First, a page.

Ukrainian mayor visits SU, commemorates sisterhood city status

Ukrainian mayor visits SU

Mayor Oleksandr Markushyn spoke at an event in Maxwell where he celebrated the relationship between Syracuse and Irpin.
Published: April 15, 2023 | Updated: April 17th, 2023 at 11:57 am
Oleksandr Markushyn, mayor of Irpin, Ukraine speaks at the Maxwell School on Friday, April 14.
Oleksandr Markushyn, mayor of Irpin, Ukraine speaks at the Maxwell School on Friday, April 14.

The Moynihan Institute of Global Affairs welcomed Oleksandr Markushyn, mayor of Irpin, Ukraine, to Syracuse University on April 14, hosting him in the Maxwell School of Citizenship and Public Affairs to commemorate Syracuse and Irpin becoming sister cities.

The sisterhood of the two cities has been long in the making. Since a Zoom meeting between Markushyn and Syracuse Mayor Ben Walsh, and efforts from Syracuse to provide Irpin with aid during the war with Russia, the cities (and mayors) have had a relationship.

“Even before we signed this agreement, Syracuse helped us with humanitarian [aid] and medical supplies,” said Markushyn. “Now that we are officially sister cities, our agreement [contains] a lot of plans, which I am very thankful for, concerning education, exchanges, humanitarian help… I really appreciate all the efforts Syracuse and its Mayor put into this initiative.”

The event also featured a short address from Gennady Bratslavsky, a doctor and professor at SUNY Upstate Medical University, who co-created the Ukraine 1991 Foundation, a non-profit that has donated to relief efforts throughout Ukraine, including “medications, military-grade first aid kits, gas masks, dozens of ambulances, automobiles, as well as other lifesaving supplies.”

Markushyn, who personally organized and fought in the defense of Irpin against Russia early last year, was awarded the Order For Courage in March 2022 by Ukrainian President Volodymyr Zelensky.

After a welcome and introduction from Maxwell Dean David Van Slyke, Mayor Markushyn, who spoke in Ukrainian and was assisted by two interpreters, began by telling the crowd about his city of Irpin. Markushyn explained that Irpin, a suburb of Kyiv, was “thriving before the war.”

“Unfortunately, everything turned upside down on February 24, [2022] when the full-scale war began,” said Markushyn.

Markushyn told his own story of transitioning from being a “normal civilian mayor” to becoming a militant fighter in defending his city. He personally fought to defend the city from Russia while orchestrating an evacuation of 95% of the city.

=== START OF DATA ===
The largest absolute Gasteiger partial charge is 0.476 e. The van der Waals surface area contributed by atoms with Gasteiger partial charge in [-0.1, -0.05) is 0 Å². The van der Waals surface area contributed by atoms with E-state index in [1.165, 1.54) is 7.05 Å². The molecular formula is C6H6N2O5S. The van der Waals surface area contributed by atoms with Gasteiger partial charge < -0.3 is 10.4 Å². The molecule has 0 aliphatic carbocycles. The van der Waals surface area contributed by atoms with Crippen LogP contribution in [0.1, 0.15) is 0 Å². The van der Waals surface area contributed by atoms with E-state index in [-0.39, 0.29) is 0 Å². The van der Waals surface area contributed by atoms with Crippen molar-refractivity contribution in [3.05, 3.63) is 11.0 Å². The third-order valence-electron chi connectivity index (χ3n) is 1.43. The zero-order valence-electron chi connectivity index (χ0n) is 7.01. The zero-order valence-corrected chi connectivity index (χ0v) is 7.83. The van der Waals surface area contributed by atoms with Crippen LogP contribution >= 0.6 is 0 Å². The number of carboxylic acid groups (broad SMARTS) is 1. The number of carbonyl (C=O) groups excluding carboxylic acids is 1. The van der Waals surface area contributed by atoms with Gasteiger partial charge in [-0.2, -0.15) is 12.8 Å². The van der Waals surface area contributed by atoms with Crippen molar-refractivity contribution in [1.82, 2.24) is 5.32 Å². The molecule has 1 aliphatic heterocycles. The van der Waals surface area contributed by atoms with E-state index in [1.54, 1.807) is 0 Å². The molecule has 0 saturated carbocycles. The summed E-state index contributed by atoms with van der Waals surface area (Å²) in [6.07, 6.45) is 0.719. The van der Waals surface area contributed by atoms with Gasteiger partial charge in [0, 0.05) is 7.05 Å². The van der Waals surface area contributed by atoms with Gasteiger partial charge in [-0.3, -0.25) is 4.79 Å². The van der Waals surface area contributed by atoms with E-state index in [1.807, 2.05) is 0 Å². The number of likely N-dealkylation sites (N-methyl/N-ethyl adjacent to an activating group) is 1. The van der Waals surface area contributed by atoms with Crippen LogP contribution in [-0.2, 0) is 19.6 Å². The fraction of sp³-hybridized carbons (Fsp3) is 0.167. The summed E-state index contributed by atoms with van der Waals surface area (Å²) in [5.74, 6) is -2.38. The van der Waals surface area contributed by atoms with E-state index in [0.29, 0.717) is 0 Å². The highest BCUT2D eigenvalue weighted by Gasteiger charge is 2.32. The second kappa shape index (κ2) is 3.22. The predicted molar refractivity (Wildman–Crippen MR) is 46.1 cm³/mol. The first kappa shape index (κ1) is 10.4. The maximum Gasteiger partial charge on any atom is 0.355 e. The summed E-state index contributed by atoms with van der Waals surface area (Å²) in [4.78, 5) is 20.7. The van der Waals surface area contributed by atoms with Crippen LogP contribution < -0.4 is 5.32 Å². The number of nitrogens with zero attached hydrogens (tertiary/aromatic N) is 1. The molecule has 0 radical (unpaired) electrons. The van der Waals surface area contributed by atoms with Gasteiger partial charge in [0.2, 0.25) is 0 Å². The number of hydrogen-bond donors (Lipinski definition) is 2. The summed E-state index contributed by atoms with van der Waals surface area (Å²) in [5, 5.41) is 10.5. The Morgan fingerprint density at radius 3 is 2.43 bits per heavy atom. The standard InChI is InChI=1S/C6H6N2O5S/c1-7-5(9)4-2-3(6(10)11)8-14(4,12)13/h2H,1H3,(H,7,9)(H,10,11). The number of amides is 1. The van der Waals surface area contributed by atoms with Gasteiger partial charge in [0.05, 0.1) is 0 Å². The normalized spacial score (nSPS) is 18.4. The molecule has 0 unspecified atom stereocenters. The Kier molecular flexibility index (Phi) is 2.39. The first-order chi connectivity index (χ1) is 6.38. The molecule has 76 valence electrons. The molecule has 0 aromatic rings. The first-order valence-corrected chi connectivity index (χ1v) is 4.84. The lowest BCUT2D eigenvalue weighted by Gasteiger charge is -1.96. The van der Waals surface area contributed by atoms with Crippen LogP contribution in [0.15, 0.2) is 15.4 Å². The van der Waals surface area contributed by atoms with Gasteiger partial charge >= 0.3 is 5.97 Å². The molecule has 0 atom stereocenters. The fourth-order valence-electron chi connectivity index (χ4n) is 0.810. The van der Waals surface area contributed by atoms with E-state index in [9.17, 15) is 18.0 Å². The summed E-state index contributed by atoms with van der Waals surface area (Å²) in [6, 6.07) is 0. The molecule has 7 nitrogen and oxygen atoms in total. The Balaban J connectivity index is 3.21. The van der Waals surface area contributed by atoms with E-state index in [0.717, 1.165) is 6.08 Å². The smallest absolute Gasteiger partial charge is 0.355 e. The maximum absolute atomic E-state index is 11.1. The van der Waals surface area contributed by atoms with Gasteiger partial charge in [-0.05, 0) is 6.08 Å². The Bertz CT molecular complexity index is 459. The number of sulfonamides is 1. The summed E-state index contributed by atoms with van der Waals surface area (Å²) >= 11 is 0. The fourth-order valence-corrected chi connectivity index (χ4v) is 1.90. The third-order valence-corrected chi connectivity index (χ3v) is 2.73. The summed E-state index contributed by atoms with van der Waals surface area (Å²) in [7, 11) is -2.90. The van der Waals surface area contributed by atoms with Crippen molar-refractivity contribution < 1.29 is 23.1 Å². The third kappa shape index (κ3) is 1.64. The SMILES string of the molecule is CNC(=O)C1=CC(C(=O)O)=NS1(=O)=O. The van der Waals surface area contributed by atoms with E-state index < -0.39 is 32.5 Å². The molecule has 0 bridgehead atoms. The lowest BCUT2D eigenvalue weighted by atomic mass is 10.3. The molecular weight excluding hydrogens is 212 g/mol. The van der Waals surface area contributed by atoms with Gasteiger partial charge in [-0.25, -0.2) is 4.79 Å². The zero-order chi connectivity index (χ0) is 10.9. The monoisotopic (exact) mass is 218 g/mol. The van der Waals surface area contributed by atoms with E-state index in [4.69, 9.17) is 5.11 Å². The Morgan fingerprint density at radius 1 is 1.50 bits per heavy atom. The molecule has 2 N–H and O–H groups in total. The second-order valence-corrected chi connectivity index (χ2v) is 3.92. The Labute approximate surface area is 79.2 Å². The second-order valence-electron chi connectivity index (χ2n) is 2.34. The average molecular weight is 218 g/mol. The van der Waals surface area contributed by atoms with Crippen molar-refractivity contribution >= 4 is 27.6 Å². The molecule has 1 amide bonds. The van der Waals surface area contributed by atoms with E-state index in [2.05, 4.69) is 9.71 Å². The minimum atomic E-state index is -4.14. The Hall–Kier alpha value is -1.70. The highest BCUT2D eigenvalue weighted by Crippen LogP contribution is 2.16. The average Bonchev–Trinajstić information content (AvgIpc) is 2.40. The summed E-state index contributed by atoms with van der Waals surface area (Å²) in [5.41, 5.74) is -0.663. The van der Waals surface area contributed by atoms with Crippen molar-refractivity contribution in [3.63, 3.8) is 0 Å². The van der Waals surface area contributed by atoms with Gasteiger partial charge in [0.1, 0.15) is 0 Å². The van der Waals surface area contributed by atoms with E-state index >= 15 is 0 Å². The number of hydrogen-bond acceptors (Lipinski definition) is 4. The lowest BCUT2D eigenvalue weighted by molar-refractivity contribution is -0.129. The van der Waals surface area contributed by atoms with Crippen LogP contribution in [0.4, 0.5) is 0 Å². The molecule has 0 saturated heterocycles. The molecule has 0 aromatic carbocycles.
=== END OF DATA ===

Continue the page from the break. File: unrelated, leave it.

He told first-hand stories of what he witnessed on the frontlines of the defense of Irpin, a “strategic” geographic point that was integral in Russia’s plan to take the Ukrainian capital of Kyiv. Markushyn said that without Irpin’s defensive efforts, Kyiv would’ve fallen, earning the city the status of a “Hero City.”

“Our mission right now is to go around the world and to speak to people just like you,” Markushyn told the crowd. “And to ask governments for assistance to rebuild our cities.”

Markushyn, at times accompanied by Bratslavsky, has traveled to various cities that have helped Irpin’s rebuilding efforts in some way. The two traveled to Florida at one point to pick up supplies. Other smaller cities have also committed to helping Irpin, like a small town in Lithuania that pledged to build a kindergarten.

“Our mission is not a financial one,” said Markushyn, explaining that many companies are providing pro-bono support for Irpin’s $1 billion dollar rebuilding process. Irpin has been one of the more ravaged cities in Ukraine over the course of the war.

“I think right now, the biggest help would be sharing information,” Markushyn said, responding to a question regarding what students far away from global situations like the war in Ukraine can do to help.

Responding to questions about lacking support for US involvement and how peace can be achieved, Markushyn explained that the war in Ukraine is about more than just his country, but also one that has impacts throughout the world, and is being fought over the principle of democracy.

The event ended with Mayor Markushyn exchanging gifts with Dean Van Slyke and the Director of the Moynihan Institute, Brian Taylor.